I wonder if that change for Papua New Guine and the Solomon Islands is because of better air travel service to Fiji now or because Australia is becoming a harder destination to get approaval to travel to. I fear it is more the latter.

With church growth in those three countries as well as Vanuatu, another temple in that region is hoped for. I expect once a few more of Papua New Guinea's 12 districts are made stakes we will see a temple.

The new mission president in Papua New Guinea is coming from the US instead of from within the Pacific Islands area as the last few have. However he is coming from Hawaii, and both he and his wife are natives of Tonga.

The Chatelain's said...

What if with these new unit announcements you do, the name of the unit but not the stake was given or vice versa. This way those that have high interest can do the remaining legwork.

John Pack Lambert said...

Of the current first presidency, I believe only President Oaks has ever actually resided outside the US, when he was president of the Philippines Area.

Of the current members of the Quorum of the 12, all have resided outside the US. Elder Soares since he spent the majority of his life in Brazil. He also was mission president three years in Portugal and served in the Africa South East Area Presidency living in South Africa.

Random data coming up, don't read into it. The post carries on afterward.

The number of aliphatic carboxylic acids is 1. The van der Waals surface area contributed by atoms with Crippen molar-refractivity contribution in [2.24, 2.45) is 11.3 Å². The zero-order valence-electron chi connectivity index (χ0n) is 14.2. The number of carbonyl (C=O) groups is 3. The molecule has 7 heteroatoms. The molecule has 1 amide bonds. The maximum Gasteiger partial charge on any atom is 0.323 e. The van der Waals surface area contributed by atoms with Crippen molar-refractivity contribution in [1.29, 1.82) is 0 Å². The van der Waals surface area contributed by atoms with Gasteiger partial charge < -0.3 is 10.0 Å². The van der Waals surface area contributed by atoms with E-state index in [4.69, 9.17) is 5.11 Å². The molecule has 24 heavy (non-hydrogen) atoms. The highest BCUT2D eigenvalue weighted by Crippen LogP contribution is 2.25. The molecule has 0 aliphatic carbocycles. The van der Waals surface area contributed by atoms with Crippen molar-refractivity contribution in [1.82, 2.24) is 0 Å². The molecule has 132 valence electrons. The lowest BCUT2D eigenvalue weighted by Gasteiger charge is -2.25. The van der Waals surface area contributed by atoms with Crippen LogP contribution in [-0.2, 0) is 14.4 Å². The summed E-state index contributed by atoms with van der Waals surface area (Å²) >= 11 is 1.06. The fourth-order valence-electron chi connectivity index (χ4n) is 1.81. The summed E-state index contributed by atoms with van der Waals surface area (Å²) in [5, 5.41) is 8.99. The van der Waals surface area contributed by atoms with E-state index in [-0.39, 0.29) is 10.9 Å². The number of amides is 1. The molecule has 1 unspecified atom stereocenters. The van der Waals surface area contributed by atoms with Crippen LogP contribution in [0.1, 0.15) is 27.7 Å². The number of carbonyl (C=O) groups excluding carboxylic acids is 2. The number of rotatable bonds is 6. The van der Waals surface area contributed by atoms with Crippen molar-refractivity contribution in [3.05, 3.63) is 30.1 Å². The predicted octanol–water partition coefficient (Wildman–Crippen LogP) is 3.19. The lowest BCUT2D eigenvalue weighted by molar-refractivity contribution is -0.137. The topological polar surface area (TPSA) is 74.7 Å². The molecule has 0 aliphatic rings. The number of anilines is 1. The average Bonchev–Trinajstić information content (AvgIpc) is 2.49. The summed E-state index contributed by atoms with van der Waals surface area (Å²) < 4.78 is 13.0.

Elder Gong besides being a missioary in Taiwan and in the Area Presidency/Area President in the Asia Area living in Hong Kong, and traveling extensively to South and South-east Asia (the article on him mentions he and his family colaborating with a school in Cambodia and another in Vietnam, and I believe another in Nepal, to paint and brighten up the school, major focus on involving all the schools students in the endevor), also lived for about 3 years in China working on the staff of the US embassy. His work in DC as a foriegn policy analysis may have also took him on many international trips. Elder Gong was also a Rhodes Scholar, earning both his masters and PhD at Oxford, so he was resident in Britain for 5 or more years, although he did travel back to the US some of that time, since it was a summer in that period when his father was a visiting professor at BYU that he began dating Susan who is now his wife.

Elder Rendlund was a missionary in Sweden, in the Area Presidency/Area President of the Africa South-east Area and thus resident in South Africa (I am not sure if he and Elder Soares were there at the same time),

Elder Rasband is the member of the 12 who has some of the least time spent abroad, at least resident abroad. Since he served in the East States Mission (basically the New York New York Mission, but started in New Jersey), was mission president in that same mission, his only time actually living abroad was when he was a counselor in the Europe Central Area Presidency.

Elder Andersen was a missionary and mission president in France. He was area president in Brazil and also served in the Europe West Area Presidency.

Yamil Inosotroza said...